When the disease first struck in the 1930’s there was no effective controls available. Now there are preventative controls, but as is usually the case with boring insect/fungal pathogen combinations, there is little that can be done for trees that are already infected. The products on the market provide a high level of control to protect trees from being infected, so call Boutte Tree Inc to consult with an Arborist about protecting your American Elm if you are lucky enough to have one still!
Symptom: Grey or black chalky patched areas on the trunk of my tree.
This aggressive fungus is noteworthy because it seems to have a “mark of death” prior to the leaves turning brown. This is the fruiting body of the fungus which may appear to be no more than a small gray or black patch on the bark of the trunk. Even if the tree still has all of its leaves, the presence of this fruiting fugal body means that unfortunately the tree will die. An exception is when the fungus is only present on a branch of the tree.
There are plenty of ways to prevent this fungus from attacking your tree, but there is no way to stop it once it is established in your tree. See our Fact Sheet on Hypoxylon Canker or give us a call and we’ll be happy to talk to you more!
Symptom: Mushrooms sprouting near base of my tree.
If you see mushrooms near the base of your tree than you may have a wood decaying fungus. Some fungi attack the living portions of the tree while others will merely rot the wood. What the fungus does is extend a network of tiny filaments slowly into the wood which consume the sugar that the tree stored as cellulose. The fungus occasionally will produce a fruiting body, or mushroom, which sends millions of tiny spores into the air to find new hosts.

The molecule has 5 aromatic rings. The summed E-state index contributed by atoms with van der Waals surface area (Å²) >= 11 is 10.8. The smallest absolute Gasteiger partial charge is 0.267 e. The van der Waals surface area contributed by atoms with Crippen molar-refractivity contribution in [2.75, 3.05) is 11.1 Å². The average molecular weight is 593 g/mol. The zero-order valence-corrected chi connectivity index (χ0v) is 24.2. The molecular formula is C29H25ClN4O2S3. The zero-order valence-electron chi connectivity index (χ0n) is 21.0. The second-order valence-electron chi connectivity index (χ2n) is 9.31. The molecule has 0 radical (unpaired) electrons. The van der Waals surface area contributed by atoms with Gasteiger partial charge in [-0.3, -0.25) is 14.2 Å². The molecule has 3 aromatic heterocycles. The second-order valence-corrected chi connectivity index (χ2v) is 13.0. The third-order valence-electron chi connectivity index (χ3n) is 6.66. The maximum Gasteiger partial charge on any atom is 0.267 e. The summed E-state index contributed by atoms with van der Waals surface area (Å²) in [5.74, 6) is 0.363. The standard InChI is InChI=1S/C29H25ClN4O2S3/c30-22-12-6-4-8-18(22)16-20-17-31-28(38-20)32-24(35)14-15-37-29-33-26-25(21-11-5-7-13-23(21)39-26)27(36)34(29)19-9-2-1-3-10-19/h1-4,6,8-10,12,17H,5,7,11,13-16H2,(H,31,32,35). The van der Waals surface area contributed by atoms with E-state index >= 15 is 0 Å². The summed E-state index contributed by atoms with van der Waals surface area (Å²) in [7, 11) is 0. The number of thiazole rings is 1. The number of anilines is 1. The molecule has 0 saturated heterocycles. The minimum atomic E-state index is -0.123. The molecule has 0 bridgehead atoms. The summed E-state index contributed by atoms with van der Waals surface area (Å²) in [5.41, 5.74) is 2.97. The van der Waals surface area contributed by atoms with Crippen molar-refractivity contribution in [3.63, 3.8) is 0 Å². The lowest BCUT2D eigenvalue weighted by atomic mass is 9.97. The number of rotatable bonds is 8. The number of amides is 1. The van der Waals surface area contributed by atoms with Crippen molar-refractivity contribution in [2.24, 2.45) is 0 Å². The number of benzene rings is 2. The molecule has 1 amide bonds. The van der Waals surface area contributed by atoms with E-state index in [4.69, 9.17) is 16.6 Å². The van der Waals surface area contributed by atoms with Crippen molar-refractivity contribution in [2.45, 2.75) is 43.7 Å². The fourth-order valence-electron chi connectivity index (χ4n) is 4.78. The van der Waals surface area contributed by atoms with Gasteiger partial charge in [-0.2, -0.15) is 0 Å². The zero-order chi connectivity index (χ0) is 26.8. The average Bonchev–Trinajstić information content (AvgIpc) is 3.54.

The danger with wood-decaying fungus is that even if the fungus does not aggressively attack the living portions of the tree, it will gradually weaken the tree by decaying the supports structure, i.e., the trunk wood and supporting roots. You may view our Fact Sheet on Armillaria Fungus but really it’s best to contact an arborist who will have more experience with the different local fungi and their respective characteristics.
Symptom: Black oozing from my tree and my tree smells like it’s fermenting.
If your tree is oozing from a blackened area on the trunk, and has a foul smell of fermented sugar, then your tree most likely has a bacterial infection of the xylem tissue. This is known as slime flux, bacterial wetwood, or simply wetwood. Similar to the flu in humans, this sickness drains the tree of energy but does not directly kill trees. It does, however, open the door for other pathogens to enter the tree and possibly do further damage.
To read more about this noxious little tree problem, read our Fact Sheet on Bacterial Wetwood. You can call us to discuss the best way to control this problem and return your tree to good health.
Symptom: My tree had dieback or leaves and then whole branches.
Dogwood Anthracnose has decimated most of the Dogwoods in the American forest. This disease can make your beautiful Dogwood flowers/leaves look sickly and not very attractive. It is important to protect your trees in spring during when moist weather spreads the disease. Please call one of our Certified Arborist to set up a series of preventive dogwood anthracnose sprays. Check out the Fact Sheet on Dogwood Anthracnose.
Symptom: My boxwoods have many brown leaves and look unhealthy.
The Boxwood Leaf miner causes serious damage to boxwoods, with heavily damaged plants become unattractive in appearance. Boxwood Leaf miner is an easy insect to control for your boxwoods on your property. Do not delay treatment is best done in the late winter or early spring. Call one of our certified Arborists to set up your boxwood program. Check out Boxwood Leaf Miner Fact Sheet.